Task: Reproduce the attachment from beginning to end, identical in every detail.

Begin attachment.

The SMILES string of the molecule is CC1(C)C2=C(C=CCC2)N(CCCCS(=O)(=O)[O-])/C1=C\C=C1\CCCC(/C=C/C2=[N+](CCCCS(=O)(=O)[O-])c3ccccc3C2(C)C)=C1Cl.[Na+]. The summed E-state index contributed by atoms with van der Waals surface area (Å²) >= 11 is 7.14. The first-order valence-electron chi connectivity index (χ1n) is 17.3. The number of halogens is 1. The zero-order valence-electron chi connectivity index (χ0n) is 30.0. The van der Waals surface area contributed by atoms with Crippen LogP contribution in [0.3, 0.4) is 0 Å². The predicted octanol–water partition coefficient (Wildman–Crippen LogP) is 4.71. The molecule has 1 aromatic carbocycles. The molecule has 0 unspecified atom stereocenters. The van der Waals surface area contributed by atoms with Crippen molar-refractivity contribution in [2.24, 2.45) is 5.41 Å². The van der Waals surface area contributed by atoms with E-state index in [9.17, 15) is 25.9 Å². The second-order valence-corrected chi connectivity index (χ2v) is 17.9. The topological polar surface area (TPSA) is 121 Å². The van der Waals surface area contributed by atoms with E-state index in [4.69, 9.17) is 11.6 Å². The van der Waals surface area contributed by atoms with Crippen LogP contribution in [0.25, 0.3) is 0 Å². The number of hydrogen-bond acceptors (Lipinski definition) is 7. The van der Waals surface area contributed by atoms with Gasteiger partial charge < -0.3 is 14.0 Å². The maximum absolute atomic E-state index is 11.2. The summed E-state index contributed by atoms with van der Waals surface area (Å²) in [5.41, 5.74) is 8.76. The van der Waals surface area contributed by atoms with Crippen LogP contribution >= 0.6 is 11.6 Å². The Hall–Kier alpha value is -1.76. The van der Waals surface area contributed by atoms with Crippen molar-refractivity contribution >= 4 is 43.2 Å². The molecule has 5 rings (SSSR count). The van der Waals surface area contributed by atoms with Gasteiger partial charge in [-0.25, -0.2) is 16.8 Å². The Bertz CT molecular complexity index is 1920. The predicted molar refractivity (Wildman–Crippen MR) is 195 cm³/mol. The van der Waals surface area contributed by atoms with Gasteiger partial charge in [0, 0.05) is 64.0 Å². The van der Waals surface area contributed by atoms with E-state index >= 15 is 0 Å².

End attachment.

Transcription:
The SMILES string of the molecule is CC1(C)C2=C(C=CCC2)N(CCCCS(=O)(=O)[O-])/C1=C\C=C1\CCCC(/C=C/C2=[N+](CCCCS(=O)(=O)[O-])c3ccccc3C2(C)C)=C1Cl.[Na+]. The summed E-state index contributed by atoms with van der Waals surface area (Å²) >= 11 is 7.14. The first-order valence-electron chi connectivity index (χ1n) is 17.3. The number of halogens is 1. The zero-order valence-electron chi connectivity index (χ0n) is 30.0. The van der Waals surface area contributed by atoms with Crippen LogP contribution in [0.3, 0.4) is 0 Å². The predicted octanol–water partition coefficient (Wildman–Crippen LogP) is 4.71. The molecule has 1 aromatic carbocycles. The molecule has 0 unspecified atom stereocenters. The van der Waals surface area contributed by atoms with Crippen molar-refractivity contribution in [2.24, 2.45) is 5.41 Å². The van der Waals surface area contributed by atoms with E-state index in [9.17, 15) is 25.9 Å². The second-order valence-corrected chi connectivity index (χ2v) is 17.9. The topological polar surface area (TPSA) is 121 Å². The van der Waals surface area contributed by atoms with E-state index in [4.69, 9.17) is 11.6 Å². The van der Waals surface area contributed by atoms with Crippen LogP contribution in [0.25, 0.3) is 0 Å². The number of hydrogen-bond acceptors (Lipinski definition) is 7. The van der Waals surface area contributed by atoms with Gasteiger partial charge < -0.3 is 14.0 Å². The maximum absolute atomic E-state index is 11.2. The summed E-state index contributed by atoms with van der Waals surface area (Å²) in [5.41, 5.74) is 8.76. The van der Waals surface area contributed by atoms with Crippen LogP contribution >= 0.6 is 11.6 Å². The Hall–Kier alpha value is -1.76. The van der Waals surface area contributed by atoms with Crippen molar-refractivity contribution >= 4 is 43.2 Å². The molecule has 5 rings (SSSR count). The van der Waals surface area contributed by atoms with Gasteiger partial charge in [-0.25, -0.2) is 16.8 Å². The Bertz CT molecular complexity index is 1920. The predicted molar refractivity (Wildman–Crippen MR) is 195 cm³/mol. The van der Waals surface area contributed by atoms with Gasteiger partial charge in [0, 0.05) is 64.0 Å². The van der Waals surface area contributed by atoms with E-state index >= 15 is 0 Å².